A Method to On-Demand March Madness

Hey there, sports fans. I’ve got a couple questions for you: During March Madness, What if you had the ability to watch whichever game you wanted? What if you could do it anytime you wanted to, even at work?

“What if?” has become “why not?” Even now, you can go to CBS SportsLine.com’s NCAA March Madness on Demand and watch archived games.

This is so great! We’re one step closer to fulfilling one of the Internet’s promises: delivering a valuable, television-like experience on demand, with interactivity. Not to mention the media placement possibilities. The advertising I saw while watching an online NCAA basketball game was great. There were in-stream commercials from brands such as Pontiac, the U.S. Army, and Gateway, each with a corresponding 120 x 600. Many of the brands had basketball-specific creative, further leveraging their presence in this environment.

“The support of the program and the initial feedback [from users and advertisers] has been outstanding,” Bruce Jaret, SportsLine VP of sales, marketing services, and operations, told me. “Everyone seems really happy with the quality of the product.”

At a cost of $9.95, it was a steal. I know, I know… it would be cooler if it were free. But the fact SportsLine has taken such a high-profile event and created on-demand access to it and gets paid for the content is fantastic. (A similar offering is on MLB.com.)

Now, I know this isn’t an earth-shattering event in the history of online advertising. But it is a significant part of our evolution.

We’ve heard for what seems like years now the Internet, TV, and video games are converging into one miraculous set-top box. We’ve heard this so often we’ve lost sight of the fact that day is yet to come.

But that day is closer than you think. The Xbox is as upgradable and hackable as any PC. People dissatisfied with the amount of storage on their TiVos simply add more hard drive space on the sly. Where hackers tread, the general public is sure to follow. Just look at wireless networking. You found it at your workplace. It’s at your local Starbucks. Next? Your home, if it isn’t there already.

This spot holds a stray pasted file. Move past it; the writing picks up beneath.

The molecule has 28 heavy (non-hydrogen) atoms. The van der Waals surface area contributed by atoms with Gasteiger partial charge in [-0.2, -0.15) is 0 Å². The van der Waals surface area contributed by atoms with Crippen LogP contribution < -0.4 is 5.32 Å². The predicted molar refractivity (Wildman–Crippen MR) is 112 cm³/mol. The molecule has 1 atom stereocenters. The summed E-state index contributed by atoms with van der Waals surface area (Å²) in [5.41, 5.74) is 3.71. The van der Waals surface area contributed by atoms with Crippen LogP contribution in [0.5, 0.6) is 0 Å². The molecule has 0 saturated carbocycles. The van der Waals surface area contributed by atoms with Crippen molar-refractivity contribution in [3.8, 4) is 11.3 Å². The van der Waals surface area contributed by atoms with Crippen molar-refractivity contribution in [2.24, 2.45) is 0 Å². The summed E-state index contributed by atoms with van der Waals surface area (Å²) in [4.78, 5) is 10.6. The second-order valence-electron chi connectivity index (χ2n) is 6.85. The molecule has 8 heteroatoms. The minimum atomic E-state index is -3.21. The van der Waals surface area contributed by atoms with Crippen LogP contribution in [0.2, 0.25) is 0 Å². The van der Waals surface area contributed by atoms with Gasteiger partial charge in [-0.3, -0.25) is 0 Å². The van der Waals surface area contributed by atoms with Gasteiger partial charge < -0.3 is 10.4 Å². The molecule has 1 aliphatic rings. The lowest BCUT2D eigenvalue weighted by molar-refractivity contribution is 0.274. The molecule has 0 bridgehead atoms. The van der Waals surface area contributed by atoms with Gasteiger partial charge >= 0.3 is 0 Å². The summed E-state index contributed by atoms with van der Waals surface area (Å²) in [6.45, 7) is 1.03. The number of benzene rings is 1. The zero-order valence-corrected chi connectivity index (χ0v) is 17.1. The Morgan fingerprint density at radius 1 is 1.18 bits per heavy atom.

We still have plenty of hurdles to overcome on the road to digital convergence (I won’t say “nirvana”). Yes, broadband penetration is reaching adequate levels. But online advertising is still held to a higher accountability standard. It seems that a March-Madness-on-Demand type of buy would only be effective from a branding perspective. Anyone who’s paid for this content is probably a passionate fan of the game. Do you really think he’ll click on anything? Probably not.

But don’t get me wrong. From a branding perspective, this could be a very powerful tool for the same reasons brands want to associate themselves with similar events in the offline world.

Pricing is something we’ll need to address as well. If we expect traditional brands to consider moving portions of their TV budgets online, we have to get to the point where we have the reach and comparable pricing to be taken seriously.

Another way for this type of advertising environment to be taken seriously is to go a step further and deliver a whole lot more interactivity. The next evolution should include:

  • Player stats right within the interface.

  • Community. Let people talk to each other via IM while they watch their favorite teams battle it out.
  • Behind-the-scenes and historical footage. True sports junkies would eat this up.

These innovations alone won’t revolutionize media consumption habits. Don’t expect people to start watching TV programming online instead of on their big screens quite yet. When they do, PC-powered media centers are likely where this will take hold. (Imagine what the Internet plus TiVo plus Xbox plus the biggest screen you can fit in your living room equals.) To play in this arena, we must deliver greater value through exclusive content and increased interactivity.

This is where we’re going, from a media-planning perspective: dynamically targeted video placements based on demographic, geographic, and program-specific parameters. If an 18-to-34-year-old male Internet user from Chicago views this content, we should be able to serve him an ad message specific to him, his region, and his interests. Highly targeted messaging. Kind of like spot television, only better. Imagine the possibilities.

The name of the game (no pun intended) is control. These programs offer users more control and give agencies and advertisers more control through more engaging creative options and increased targeting capabilities.

If your eye is on the future of streaming on-demand content, let me know what you think.

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